Counseling torture

Psychologists' association rejects ban on participating in coercive interrogation -- but voices concern over cruel tactics

Ruth Fallenbaum, a private psychologist based in Berkeley, decided to withhold her annual dues to the American Psychological Association this year. She told us her "gut reaction" was to withhold support from the 148,000-member organization because it allows — and even advocates — the participation of its members in coercive prisoner interrogations at CIA-run sites like Guantánamo Bay and Abu Ghraib.

While the American Medical Association, the World Medical Association, and the American Psychiatric Association have banned doctors and psychiatrists from participating in these interrogations, many American Psychological Association members argue that psychologists can help ensure subjects are treated in an ethical and humane manner. Others — like Fallenbaum and members of the group she helped form, Psychologists for an Ethical APA — feel that an "ethical interrogation" is an oxymoron.

At the APA's 115th annual conference, held at San Francisco's Moscone Center on Aug. 17 to 20, Fallenbaum and many other psychologists and activists spoke — and rallied at the Yerba Buena Gardens — in favor of a rule that would have banned psychologists from engaging in military interrogations at US military prisons "in which detainees are deprived of adequate protection of their human rights."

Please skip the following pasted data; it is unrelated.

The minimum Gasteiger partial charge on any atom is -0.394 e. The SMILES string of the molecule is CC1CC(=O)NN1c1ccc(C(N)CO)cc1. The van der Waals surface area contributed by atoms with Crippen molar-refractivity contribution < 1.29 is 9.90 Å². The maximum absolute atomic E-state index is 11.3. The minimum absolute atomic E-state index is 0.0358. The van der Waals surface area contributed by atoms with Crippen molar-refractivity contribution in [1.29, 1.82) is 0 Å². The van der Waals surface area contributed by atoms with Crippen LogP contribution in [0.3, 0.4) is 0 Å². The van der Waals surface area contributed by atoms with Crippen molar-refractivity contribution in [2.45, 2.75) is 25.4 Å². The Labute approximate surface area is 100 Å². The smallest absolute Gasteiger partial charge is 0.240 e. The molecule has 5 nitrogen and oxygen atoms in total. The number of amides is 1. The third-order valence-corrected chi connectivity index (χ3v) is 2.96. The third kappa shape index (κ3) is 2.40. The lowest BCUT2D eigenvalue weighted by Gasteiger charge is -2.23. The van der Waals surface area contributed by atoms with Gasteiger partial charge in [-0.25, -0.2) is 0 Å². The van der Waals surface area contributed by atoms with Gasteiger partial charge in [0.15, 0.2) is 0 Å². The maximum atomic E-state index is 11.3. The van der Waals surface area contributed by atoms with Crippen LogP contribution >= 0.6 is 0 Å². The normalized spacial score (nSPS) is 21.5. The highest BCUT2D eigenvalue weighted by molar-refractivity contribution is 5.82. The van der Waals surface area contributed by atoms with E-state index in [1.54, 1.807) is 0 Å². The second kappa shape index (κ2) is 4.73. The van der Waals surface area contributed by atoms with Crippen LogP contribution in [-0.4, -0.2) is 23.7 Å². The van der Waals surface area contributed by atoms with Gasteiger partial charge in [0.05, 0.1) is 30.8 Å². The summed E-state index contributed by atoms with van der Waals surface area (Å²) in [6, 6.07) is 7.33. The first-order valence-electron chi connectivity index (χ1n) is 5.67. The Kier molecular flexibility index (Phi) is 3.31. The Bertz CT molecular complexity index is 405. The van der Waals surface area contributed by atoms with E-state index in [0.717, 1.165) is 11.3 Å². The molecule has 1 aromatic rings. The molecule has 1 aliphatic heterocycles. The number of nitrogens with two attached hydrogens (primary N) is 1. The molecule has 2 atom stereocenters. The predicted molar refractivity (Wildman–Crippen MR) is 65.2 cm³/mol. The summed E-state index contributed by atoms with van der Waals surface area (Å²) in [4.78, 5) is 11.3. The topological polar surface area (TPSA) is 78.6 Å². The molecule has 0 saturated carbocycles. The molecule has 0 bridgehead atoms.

The moratorium they advocated — which only recently made it onto the APA's agenda — was overwhelmingly voted down Aug. 19 at the APA Council meeting after an hour of public comment that was mostly in support of the moratorium. A competing motion that reaffirmed the organization's position against torture "and other cruel, inhumane, or degrading treatment or punishment" was unequivocally passed, leaving a schism between the organization and the rejected resolution's supporters.

For the latter, concerns remain about what role — if any — psychologists should play in detention centers, which are notorious for human rights violations that are tantamount to torture. Can these health professionals, abiding by the medical field's basic tenet of "do no harm," retain their integrity in such lawless centers?

According to the APA, the new resolution frames a context for interrogations that is free of fear tactics and actually prevents abuse. Psychologists conducting interrogations can assist in "rapport building with the detainees rather than abuse," Rhea Farberman, the organization's spokesperson, told the Guardian.

In its approved resolution, the APA for the first time lays out 14 forms of inhumane treatment that it opposes. The list includes mock executions, water boarding, sexual humiliation, isolation, exploitation of phobias, and induced hypothermia — all of which have reportedly been employed by American interrogators. In May the Department of Defense released a previously declassified report detailing the Army's use of psychological techniques on Guantánamo Bay detainees in 2002.

The approved APA resolution also calls on the US government to reject acts of torture and limits the psychologist's role to providing therapeutic benefits, ideally keeping the centers in compliance with international human rights law.

As US Army Col. Larry James, who serves as a psychologist at Guantánamo Bay, told the crowd before the vote, "If we remove psychologists from these facilities, people are going to die."

But that point simply reinforced the concerns many have about sanctioning torture.

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